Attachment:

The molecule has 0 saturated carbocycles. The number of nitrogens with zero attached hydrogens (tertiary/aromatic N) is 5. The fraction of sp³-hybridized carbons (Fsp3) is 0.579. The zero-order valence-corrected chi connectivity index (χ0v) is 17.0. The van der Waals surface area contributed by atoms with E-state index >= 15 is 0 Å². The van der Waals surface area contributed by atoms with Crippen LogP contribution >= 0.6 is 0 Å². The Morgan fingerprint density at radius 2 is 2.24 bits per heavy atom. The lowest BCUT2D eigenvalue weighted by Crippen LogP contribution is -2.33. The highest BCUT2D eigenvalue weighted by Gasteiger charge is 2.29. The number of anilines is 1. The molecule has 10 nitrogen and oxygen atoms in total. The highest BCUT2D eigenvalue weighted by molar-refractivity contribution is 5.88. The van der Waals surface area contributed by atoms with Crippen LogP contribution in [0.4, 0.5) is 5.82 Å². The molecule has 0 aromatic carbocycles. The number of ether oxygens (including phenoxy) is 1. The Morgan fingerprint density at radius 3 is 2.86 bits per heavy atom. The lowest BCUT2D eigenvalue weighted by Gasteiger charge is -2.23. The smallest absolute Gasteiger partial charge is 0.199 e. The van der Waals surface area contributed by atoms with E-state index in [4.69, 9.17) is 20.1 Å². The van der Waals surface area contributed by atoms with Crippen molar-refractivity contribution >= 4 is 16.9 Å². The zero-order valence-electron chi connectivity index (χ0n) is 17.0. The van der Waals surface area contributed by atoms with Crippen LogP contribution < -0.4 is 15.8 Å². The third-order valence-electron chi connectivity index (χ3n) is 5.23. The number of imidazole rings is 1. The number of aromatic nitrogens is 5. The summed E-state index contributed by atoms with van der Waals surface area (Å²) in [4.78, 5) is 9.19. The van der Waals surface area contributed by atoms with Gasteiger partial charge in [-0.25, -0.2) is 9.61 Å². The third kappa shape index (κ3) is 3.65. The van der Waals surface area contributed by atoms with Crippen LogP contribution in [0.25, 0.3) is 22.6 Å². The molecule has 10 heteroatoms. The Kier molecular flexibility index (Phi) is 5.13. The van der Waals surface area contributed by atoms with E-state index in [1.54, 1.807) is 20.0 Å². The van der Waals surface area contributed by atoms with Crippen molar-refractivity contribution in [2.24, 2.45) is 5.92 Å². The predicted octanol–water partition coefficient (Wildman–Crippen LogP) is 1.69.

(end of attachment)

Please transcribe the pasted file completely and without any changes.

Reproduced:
The molecule has 0 saturated carbocycles. The number of nitrogens with zero attached hydrogens (tertiary/aromatic N) is 5. The fraction of sp³-hybridized carbons (Fsp3) is 0.579. The zero-order valence-corrected chi connectivity index (χ0v) is 17.0. The van der Waals surface area contributed by atoms with E-state index >= 15 is 0 Å². The van der Waals surface area contributed by atoms with Crippen LogP contribution >= 0.6 is 0 Å². The Morgan fingerprint density at radius 2 is 2.24 bits per heavy atom. The lowest BCUT2D eigenvalue weighted by Crippen LogP contribution is -2.33. The highest BCUT2D eigenvalue weighted by Gasteiger charge is 2.29. The number of anilines is 1. The molecule has 10 nitrogen and oxygen atoms in total. The highest BCUT2D eigenvalue weighted by molar-refractivity contribution is 5.88. The van der Waals surface area contributed by atoms with Crippen LogP contribution in [0.4, 0.5) is 5.82 Å². The molecule has 0 aromatic carbocycles. The number of ether oxygens (including phenoxy) is 1. The Morgan fingerprint density at radius 3 is 2.86 bits per heavy atom. The lowest BCUT2D eigenvalue weighted by Gasteiger charge is -2.23. The smallest absolute Gasteiger partial charge is 0.199 e. The van der Waals surface area contributed by atoms with E-state index in [4.69, 9.17) is 20.1 Å². The van der Waals surface area contributed by atoms with Crippen molar-refractivity contribution >= 4 is 16.9 Å². The zero-order valence-electron chi connectivity index (χ0n) is 17.0. The van der Waals surface area contributed by atoms with Crippen LogP contribution < -0.4 is 15.8 Å². The third-order valence-electron chi connectivity index (χ3n) is 5.23. The number of imidazole rings is 1. The number of aromatic nitrogens is 5. The summed E-state index contributed by atoms with van der Waals surface area (Å²) in [4.78, 5) is 9.19. The van der Waals surface area contributed by atoms with Gasteiger partial charge in [-0.25, -0.2) is 9.61 Å². The third kappa shape index (κ3) is 3.65. The van der Waals surface area contributed by atoms with Crippen LogP contribution in [0.25, 0.3) is 22.6 Å². The molecule has 10 heteroatoms. The Kier molecular flexibility index (Phi) is 5.13. The van der Waals surface area contributed by atoms with E-state index in [1.54, 1.807) is 20.0 Å². The van der Waals surface area contributed by atoms with Crippen molar-refractivity contribution in [2.24, 2.45) is 5.92 Å². The predicted octanol–water partition coefficient (Wildman–Crippen LogP) is 1.69.